The recent fatal blazes at Cameron House and Grenfell Tower have heightened operators’ awareness of the importance of fire safety. Elly Earls finds out what business owners need to know to be prepared.
Fire safety rocketed up the agenda of businesses across the UK following the Grenfell Tower tragedy in June 2017. Sadly for hotel operators, the fire at Cameron House hotel in West Dunbartonshire in December 2017, in which two guests, Simon Midgley and Richard Dyson, died, served as another stark reminder of the importance of fire safety.
On 18 December, a blaze swept through the five-AA-star, 132-bedroom hotel overlooking Loch Lomond. Although the cause has not yet been confirmed, sources close to the investigation have said the fire may have spread quickly because of voids in the 300-year-old building. A police investigation into the deaths, under the direction of the Scottish Fatalities Investigation Unit, is ongoing.
The four-red-AA-star Crathorne Hall Hotel in Yarm, North Yorkshire, underwent a £4m restoration following a fire in 2014 that broke out in the roof of the east wing. In October 2016, a fire destroyed one of England’s oldest hotels, the Royal Clarence in Exeter, Devon. More recently, four guests were taken to hospital when a fire broke out at the 99-bedroom Dilkhusa Grand hotel in Ilfracombe, Devon, in November 2017. Hotel staff were praised for their actions during the fire.
All of these incidents have heightened awareness that, although regulatory systems are in place to minimise the risk of tragedy, the onus is on hotel operators to ensure they have the right safety measures and procedures established.
What you are responsible for
Since 2005, fire risk assessments have been the responsibility of hotels. Under a fire safety order, the ‘responsible person’, usually the manager or owner, must ensure that a sufficient assessment is undertaken by a competent person – ie someone who is trained in hotel-specific assessments.
This must cover both the design and operational sides of fire safety. Nick Tilley, co-director at Common Sense Compliance, an international provider of advice on food hygiene, health and safety, fire management and leisure, explains: “You’ve got to look at the types of material used and how they will protect the building, how the building is compartmentalised and how the escape routes are designed. You’ve got to look at how you manage the operational side of safety – for example, carrying out weekly fire alarm checks and six-monthly evacuation checks.”(See ‘Five steps of fire risk assessment’.)
“The fire risk assessment is one of the first steps to plan, organise, control, monitor and review the fire precautions and arrangements. Getting this wrong can lead to disaster,” says Stuart Kelly, managing director of Acoura, a member of the Lloyd’s Register group, which specialises in brand protection, fire safety and food safety services for hotels, bars, restaurants and retailers.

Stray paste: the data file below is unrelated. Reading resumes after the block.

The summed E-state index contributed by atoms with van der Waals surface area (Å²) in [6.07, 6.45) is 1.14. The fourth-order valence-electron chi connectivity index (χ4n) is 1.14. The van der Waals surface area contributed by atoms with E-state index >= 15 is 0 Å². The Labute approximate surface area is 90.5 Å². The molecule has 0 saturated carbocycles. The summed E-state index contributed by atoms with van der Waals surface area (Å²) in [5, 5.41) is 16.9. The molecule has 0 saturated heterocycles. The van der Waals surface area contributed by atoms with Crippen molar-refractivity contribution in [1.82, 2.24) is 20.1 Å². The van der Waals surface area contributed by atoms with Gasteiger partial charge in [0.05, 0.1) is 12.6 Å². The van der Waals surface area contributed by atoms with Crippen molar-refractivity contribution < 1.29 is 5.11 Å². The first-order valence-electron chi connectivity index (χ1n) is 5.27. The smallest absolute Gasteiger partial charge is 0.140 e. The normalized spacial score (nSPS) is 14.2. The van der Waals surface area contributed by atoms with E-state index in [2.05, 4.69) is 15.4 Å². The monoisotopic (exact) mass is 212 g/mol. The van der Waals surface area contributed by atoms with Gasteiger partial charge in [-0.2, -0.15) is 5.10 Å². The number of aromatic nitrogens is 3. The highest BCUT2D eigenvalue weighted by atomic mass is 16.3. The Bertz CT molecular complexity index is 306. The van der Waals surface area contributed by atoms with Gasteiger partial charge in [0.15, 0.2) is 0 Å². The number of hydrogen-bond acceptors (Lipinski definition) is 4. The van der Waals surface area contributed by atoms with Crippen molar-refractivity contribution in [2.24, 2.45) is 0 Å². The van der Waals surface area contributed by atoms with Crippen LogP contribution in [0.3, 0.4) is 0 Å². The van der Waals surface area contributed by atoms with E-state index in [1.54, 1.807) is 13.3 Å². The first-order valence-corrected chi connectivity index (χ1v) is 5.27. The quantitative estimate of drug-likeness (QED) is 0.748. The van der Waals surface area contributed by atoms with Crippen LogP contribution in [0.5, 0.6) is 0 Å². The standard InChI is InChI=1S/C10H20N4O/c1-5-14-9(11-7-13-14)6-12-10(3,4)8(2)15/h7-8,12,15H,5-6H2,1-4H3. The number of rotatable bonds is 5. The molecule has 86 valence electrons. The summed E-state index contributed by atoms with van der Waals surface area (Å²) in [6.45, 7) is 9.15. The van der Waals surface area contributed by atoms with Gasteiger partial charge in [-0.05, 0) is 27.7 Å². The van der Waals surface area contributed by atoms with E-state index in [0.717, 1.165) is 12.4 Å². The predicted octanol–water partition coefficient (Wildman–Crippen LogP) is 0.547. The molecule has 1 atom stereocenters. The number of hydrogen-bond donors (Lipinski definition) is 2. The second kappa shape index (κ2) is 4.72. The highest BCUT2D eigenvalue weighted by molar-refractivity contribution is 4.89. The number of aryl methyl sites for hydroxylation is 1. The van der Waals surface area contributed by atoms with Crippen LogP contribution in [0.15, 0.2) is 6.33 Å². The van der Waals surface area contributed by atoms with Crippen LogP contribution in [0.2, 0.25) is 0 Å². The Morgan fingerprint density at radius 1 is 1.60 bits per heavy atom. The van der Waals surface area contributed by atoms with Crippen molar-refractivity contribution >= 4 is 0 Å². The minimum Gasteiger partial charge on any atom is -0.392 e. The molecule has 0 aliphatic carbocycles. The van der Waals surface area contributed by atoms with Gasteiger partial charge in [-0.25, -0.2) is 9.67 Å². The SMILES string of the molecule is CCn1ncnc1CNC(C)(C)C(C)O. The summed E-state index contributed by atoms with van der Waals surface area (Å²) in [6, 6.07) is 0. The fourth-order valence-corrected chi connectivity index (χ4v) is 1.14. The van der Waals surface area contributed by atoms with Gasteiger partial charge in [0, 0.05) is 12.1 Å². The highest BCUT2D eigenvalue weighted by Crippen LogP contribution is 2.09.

For Craig Webb, general manager at the Cotswold House Hotel & Spa in Chipping Campden, Gloucestershire, the fact that the responsibility now lies with hotels has been a positive development. “In the past, the fire brigade would perhaps come around once a year to point out errors, but now the onus is on us. We spend a full day going through the risk assessment with an independent expert who drills much deeper, so we do it in much more detail,” he says.
Kelly agrees: “Since the introduction of the Regulatory Reform (Fire Safety) Order in 2005, more emphasis has been placed on the responsible person. This is coupled with a more targeted approach to enforcement visits to hotels, which has resulted in fewer fire deaths in these premises. However, recent events remind us all of the need to remain vigilant – not only to save lives, but also jobs.”
When selecting a third party to carry out a fire risk assessment, operators should look for people who have at least a base level of competence – a qualification equivalent to the Level 4 Certificate in Fire Safety. It’s also important to ensure that the risk assessors are current in their knowledge and can show continued professional development.
A whole-building approach
One of the most common areas operators miss, according to Kelly, is compliance in relation to fitting, testing and maintaining fire safety systems and ensuring these systems extend to the entire premises.
“We regularly find non-public parts of premises not linked to fire safety systems, from living areas in tenanted pubs to roof voids in hotels, containing material such as wooden joists and electrical equipment,” he says.
The devastating blaze at the Grade II-listed, timber-framed Royal Clarence hotel was able to spread via concealed voids and passageways, according to the Devon & Somerset Fire & Rescue Service. This is a common problem in heritage buildings, so it’s crucial that hotels engage with local authorities at the earliest stages of design, both for new buildings and when making changes to existing ones.
Other failings most commonly found in Acoura inspections are defective or non-closing fire doors, combustible materials stored in fire exit areas, and breaches to fire compartmentation, such as new beer lines or air conditioning unit installations. It only takes a minute gap in a fire compartment to let smoke through and reduce the time available to exit a building. Oversights like this could lead to tragedy, as well as potentially invalidating a hotel’s insurance cover.